Recent Approvals in Vaccination Against SARS-CoV-2 and the Omicron Subvariants - Episode 9
Wendy Wright, DNP, ANP-BC, FNP-BC, FAANP, FNAP, leads a discussion on monitoring long-term data for the safety and efficacy of the SARS-CoV-2 booster vaccines.
Rodney Rohde, SV, SM, MB (ASCP), FACSc: Let’s switch gears. With all of the boosters and different options we have, what do you think about some of the concern people might have around long-term data relating to the efficacy and safety? Do you guys have any science or experiential learning over a couple of years regarding where you think these are in the realm of safety and efficacy?
Wendy Wright, DNP, ANP-BC, FNP-BC, FAANP, FAAN, FNAP: I have 1 quick point. I tell them it’s the best-studied vaccine in the history of the world. People say to me, “I don’t think it’s the best studied.” I say, “I’m here to tell you that the statin you’re taking was studied in 3000 patients for approval. Millions of doses have been given; it’s the best-studied vaccine to roll out in the history of our country and of the world.” I use that as ammunition. I also say, “It isn’t being monitored in only this country. Patients can self-report adverse events. We know that from the VAERS [Vaccine Adverse Event Reporting System] data, and people can report that out. We’ve got v-safe [smartphone-based vaccination health check system] and organizations around the world,including in the United Kingdom and Australia, that are monitoring the safety of these vaccines.
In terms of long-term efficacy and safety issues, it was interesting. I got my first vaccine December 18th, 2020. I just got a v-safe update that said, “How are you doing? Any new health issues to report?” There’s ongoing monitoring, but we can rest assured that the vaccines are safer than the native disease. That’s the point I drive home every day. No matter what study you look at, it remains true. Yes, you don’t feel good, but I’d take that any day. Your best protection against long COVID—30% of the US population is affected by long COVID—is to be vaccinated. The more boosters you get, the less likely you are to develop long COVID. I try to use that information as I’m educating people.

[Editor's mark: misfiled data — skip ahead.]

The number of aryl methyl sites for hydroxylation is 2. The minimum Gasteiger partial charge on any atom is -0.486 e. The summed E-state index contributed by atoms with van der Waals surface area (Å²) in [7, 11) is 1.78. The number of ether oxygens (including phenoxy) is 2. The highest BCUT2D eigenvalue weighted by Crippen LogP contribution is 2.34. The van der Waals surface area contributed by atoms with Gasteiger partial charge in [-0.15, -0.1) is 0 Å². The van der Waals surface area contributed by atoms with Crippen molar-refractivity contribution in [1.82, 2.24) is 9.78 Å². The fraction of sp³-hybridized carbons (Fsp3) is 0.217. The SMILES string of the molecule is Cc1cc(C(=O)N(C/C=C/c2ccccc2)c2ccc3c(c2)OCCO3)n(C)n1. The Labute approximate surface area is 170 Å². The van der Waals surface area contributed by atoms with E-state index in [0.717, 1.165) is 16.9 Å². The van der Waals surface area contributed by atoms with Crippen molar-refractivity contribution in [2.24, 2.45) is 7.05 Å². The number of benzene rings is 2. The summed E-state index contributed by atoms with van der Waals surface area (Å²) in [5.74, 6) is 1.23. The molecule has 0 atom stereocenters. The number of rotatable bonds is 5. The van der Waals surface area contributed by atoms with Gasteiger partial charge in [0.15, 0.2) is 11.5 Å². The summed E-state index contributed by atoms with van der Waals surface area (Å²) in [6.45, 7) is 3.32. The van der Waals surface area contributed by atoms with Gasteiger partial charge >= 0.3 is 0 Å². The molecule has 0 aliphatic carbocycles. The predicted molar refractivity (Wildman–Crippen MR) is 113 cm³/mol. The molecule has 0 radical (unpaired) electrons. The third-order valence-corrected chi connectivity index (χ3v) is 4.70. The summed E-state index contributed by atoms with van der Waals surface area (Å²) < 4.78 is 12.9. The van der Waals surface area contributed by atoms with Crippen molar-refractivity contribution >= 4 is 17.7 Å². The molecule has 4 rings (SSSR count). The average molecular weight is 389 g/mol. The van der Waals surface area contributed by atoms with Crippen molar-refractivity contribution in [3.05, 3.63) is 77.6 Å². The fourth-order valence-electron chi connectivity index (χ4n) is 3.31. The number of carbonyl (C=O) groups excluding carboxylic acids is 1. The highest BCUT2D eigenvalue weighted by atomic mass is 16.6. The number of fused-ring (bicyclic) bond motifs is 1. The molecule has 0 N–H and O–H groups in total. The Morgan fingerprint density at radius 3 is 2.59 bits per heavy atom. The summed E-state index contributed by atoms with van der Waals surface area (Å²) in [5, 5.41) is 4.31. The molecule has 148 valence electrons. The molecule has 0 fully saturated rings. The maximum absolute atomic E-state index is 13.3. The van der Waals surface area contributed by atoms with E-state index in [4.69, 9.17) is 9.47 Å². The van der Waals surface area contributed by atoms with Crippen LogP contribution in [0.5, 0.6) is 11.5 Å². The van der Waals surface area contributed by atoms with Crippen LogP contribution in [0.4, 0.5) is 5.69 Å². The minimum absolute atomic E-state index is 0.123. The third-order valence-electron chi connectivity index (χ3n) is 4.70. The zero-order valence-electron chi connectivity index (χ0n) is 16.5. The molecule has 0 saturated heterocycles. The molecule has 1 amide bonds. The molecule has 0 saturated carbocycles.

Madeline King, PharmD, BCIDP: We have a lot of data and a lot of patients, but we don’t have long-term data because the disease hasn’t been out long enough. We couldn’t possibly have more than 2 years of data at this point. It’s important to drive home some of the points that Wendy mentioned, that we have so many patients who have been vaccinated, with very minimal reporting of adverse effects. It’s also good to remind people to complete their v-safe text messages. I got mine, too. People don’t realize the importance of them. That information gets used. We know a lot of what we know because of people responding to that. It’s important to push that point as well.
Jacinda Abdul-Mutakabbir, PharmD: I agree. It comes down to driving that home with patients, that any time a drug enters the market, we never stop looking at that drug. After we give it to patients, we don’t say, “We’re going to give this vaccine to 100 million people, and then that’s done. We hope everyone’s doing great afterward.” We continue to have them report any adverse events they have, and we’ll continue to do that with these boosters. As Wendy said, even when we think about those initial COVID-19 studies, it takes 10 years to enroll 20,000 patients.